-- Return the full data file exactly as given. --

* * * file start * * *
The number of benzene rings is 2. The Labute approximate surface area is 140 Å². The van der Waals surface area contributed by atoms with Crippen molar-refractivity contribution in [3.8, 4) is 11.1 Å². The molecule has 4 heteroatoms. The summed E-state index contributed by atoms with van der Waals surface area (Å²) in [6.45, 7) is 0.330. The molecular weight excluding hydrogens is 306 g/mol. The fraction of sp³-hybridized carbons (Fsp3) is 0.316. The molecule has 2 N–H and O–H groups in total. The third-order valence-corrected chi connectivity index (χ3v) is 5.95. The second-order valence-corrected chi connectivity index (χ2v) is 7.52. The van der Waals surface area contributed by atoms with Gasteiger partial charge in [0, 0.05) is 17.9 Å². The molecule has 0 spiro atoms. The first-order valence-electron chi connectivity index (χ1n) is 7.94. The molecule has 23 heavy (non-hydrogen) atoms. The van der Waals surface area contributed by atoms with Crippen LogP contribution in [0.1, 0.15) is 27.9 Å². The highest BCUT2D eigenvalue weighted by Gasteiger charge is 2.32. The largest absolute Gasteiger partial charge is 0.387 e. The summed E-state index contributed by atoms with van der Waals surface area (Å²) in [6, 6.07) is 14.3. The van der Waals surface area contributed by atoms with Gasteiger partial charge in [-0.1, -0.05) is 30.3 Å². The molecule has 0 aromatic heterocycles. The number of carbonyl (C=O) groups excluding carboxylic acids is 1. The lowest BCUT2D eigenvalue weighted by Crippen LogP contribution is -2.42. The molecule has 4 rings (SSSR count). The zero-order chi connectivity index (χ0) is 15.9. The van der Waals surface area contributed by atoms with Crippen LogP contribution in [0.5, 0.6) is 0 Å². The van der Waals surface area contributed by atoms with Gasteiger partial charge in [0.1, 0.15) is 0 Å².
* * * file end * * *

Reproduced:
The number of benzene rings is 2. The Labute approximate surface area is 140 Å². The van der Waals surface area contributed by atoms with Crippen molar-refractivity contribution in [3.8, 4) is 11.1 Å². The molecule has 4 heteroatoms. The summed E-state index contributed by atoms with van der Waals surface area (Å²) in [6.45, 7) is 0.330. The molecular weight excluding hydrogens is 306 g/mol. The fraction of sp³-hybridized carbons (Fsp3) is 0.316. The molecule has 2 N–H and O–H groups in total. The third-order valence-corrected chi connectivity index (χ3v) is 5.95. The second-order valence-corrected chi connectivity index (χ2v) is 7.52. The van der Waals surface area contributed by atoms with Gasteiger partial charge in [0, 0.05) is 17.9 Å². The molecule has 0 spiro atoms. The first-order valence-electron chi connectivity index (χ1n) is 7.94. The molecule has 23 heavy (non-hydrogen) atoms. The van der Waals surface area contributed by atoms with Crippen LogP contribution in [0.1, 0.15) is 27.9 Å². The highest BCUT2D eigenvalue weighted by Gasteiger charge is 2.32. The largest absolute Gasteiger partial charge is 0.387 e. The summed E-state index contributed by atoms with van der Waals surface area (Å²) in [6, 6.07) is 14.3. The van der Waals surface area contributed by atoms with Gasteiger partial charge in [-0.1, -0.05) is 30.3 Å². The molecule has 0 aromatic heterocycles. The number of carbonyl (C=O) groups excluding carboxylic acids is 1. The lowest BCUT2D eigenvalue weighted by Crippen LogP contribution is -2.42. The molecule has 4 rings (SSSR count). The zero-order chi connectivity index (χ0) is 15.9. The van der Waals surface area contributed by atoms with Crippen LogP contribution in [0.5, 0.6) is 0 Å². The van der Waals surface area contributed by atoms with Gasteiger partial charge in [0.1, 0.15) is 0 Å².